My experience with this market’s response time varies. Twice, this market rejected my submission in under a week, but another time this market took just shy of three months to reject my submission. Was the latter story held for further consideration? I’d like to think so, but the eventual rejection was not a higher tier one according to Rejectionwiki. Now I’m approaching the same three month mark with the story I submitted in May. The Submission Grinder says this market typically has a 24 day response time. (If that’s true, then my stories rejected in under a week must have had something wrong with them. Either they were terrible, or I didn’t follow the submission guidelines.)

Neither the market this short story is at or Tor accepts simultaneous submissions. What do I do if I don’t receive the missing rejection? Do I submit the novella to Tor on the assumption the short story will be rejected? Do I hold off on submitting to Tor and hope it has another call for novellas in the future? Do I submit to Tor and if the short story rejection turns out to be an acceptance, do I withdraw my submission from Tor or hope the short story’s rights revert to me before Tor publishes the novella (which assumes Tor accepts the novella)? In that case, is the novella a reprint? Does it even matter when the short story is about 5500 words of a 21,000 word novella?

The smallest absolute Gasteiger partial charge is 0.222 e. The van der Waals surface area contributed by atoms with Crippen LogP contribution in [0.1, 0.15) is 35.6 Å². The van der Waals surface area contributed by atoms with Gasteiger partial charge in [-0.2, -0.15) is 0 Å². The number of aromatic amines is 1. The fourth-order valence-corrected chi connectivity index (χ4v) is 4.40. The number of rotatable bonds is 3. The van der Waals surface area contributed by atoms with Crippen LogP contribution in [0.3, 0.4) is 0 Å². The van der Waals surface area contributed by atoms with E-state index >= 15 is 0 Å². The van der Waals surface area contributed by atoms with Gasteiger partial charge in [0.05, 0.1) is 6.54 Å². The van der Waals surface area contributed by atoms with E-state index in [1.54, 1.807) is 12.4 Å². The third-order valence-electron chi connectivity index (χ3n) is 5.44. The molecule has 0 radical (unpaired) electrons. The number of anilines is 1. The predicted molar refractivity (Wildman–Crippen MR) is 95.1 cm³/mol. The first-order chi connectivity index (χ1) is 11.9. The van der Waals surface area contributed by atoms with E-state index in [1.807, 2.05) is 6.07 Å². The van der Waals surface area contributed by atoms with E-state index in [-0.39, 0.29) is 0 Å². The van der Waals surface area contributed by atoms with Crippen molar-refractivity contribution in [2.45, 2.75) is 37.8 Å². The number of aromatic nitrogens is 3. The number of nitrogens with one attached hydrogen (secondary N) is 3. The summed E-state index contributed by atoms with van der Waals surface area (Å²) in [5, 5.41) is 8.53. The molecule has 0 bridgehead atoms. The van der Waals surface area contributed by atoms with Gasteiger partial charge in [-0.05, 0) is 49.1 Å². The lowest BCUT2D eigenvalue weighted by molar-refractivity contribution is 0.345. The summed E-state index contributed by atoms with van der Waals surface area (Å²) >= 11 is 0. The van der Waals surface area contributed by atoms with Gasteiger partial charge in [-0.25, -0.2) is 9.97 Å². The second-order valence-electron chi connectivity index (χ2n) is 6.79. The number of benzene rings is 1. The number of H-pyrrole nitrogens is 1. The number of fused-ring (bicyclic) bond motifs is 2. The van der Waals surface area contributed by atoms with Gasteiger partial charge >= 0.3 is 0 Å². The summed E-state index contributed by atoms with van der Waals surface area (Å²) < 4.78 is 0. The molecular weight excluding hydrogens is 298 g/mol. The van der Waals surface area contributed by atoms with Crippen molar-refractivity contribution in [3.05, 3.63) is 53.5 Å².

Let me know in the comments what you think is my best course of action.

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Post #31 – Not Submitting Your Best Work

7/26/18

Have you ever submitted something that was not your best work? Maybe you were in a rush to meet a submission deadline. Maybe you knew a piece wasn’t working, but you didn’t want to spend the time to fix it. Or you didn’t know how to fix it then and didn’t want to put it aside for too long. Maybe you needed to meet a word count minimum and added unnecessary fluff to a piece to reach it. Or the opposite is true – you wanted to meet a word count maximum and cut prose vital to the piece.